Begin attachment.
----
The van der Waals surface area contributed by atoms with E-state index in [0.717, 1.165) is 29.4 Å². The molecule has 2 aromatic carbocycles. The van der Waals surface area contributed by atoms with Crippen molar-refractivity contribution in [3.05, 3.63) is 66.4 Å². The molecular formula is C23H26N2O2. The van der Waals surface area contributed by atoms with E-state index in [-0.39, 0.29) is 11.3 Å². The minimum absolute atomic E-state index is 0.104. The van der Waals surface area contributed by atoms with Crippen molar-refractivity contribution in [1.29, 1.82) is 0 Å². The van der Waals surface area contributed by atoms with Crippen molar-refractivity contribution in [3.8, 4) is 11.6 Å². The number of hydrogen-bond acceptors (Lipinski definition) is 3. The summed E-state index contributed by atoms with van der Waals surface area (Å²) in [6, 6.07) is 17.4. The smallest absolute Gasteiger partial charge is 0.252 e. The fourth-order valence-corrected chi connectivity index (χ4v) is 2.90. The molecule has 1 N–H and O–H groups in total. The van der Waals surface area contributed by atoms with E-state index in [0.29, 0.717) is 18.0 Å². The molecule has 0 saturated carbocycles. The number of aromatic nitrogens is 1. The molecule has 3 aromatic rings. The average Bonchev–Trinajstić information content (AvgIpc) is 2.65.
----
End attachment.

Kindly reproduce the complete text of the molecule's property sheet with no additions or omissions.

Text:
The van der Waals surface area contributed by atoms with E-state index in [0.717, 1.165) is 29.4 Å². The molecule has 2 aromatic carbocycles. The van der Waals surface area contributed by atoms with Crippen molar-refractivity contribution in [3.05, 3.63) is 66.4 Å². The molecular formula is C23H26N2O2. The van der Waals surface area contributed by atoms with E-state index in [-0.39, 0.29) is 11.3 Å². The minimum absolute atomic E-state index is 0.104. The van der Waals surface area contributed by atoms with Crippen molar-refractivity contribution in [1.29, 1.82) is 0 Å². The van der Waals surface area contributed by atoms with Crippen molar-refractivity contribution in [3.8, 4) is 11.6 Å². The number of hydrogen-bond acceptors (Lipinski definition) is 3. The summed E-state index contributed by atoms with van der Waals surface area (Å²) in [6, 6.07) is 17.4. The smallest absolute Gasteiger partial charge is 0.252 e. The fourth-order valence-corrected chi connectivity index (χ4v) is 2.90. The molecule has 1 N–H and O–H groups in total. The van der Waals surface area contributed by atoms with E-state index in [0.29, 0.717) is 18.0 Å². The molecule has 0 saturated carbocycles. The number of aromatic nitrogens is 1. The molecule has 3 aromatic rings. The average Bonchev–Trinajstić information content (AvgIpc) is 2.65.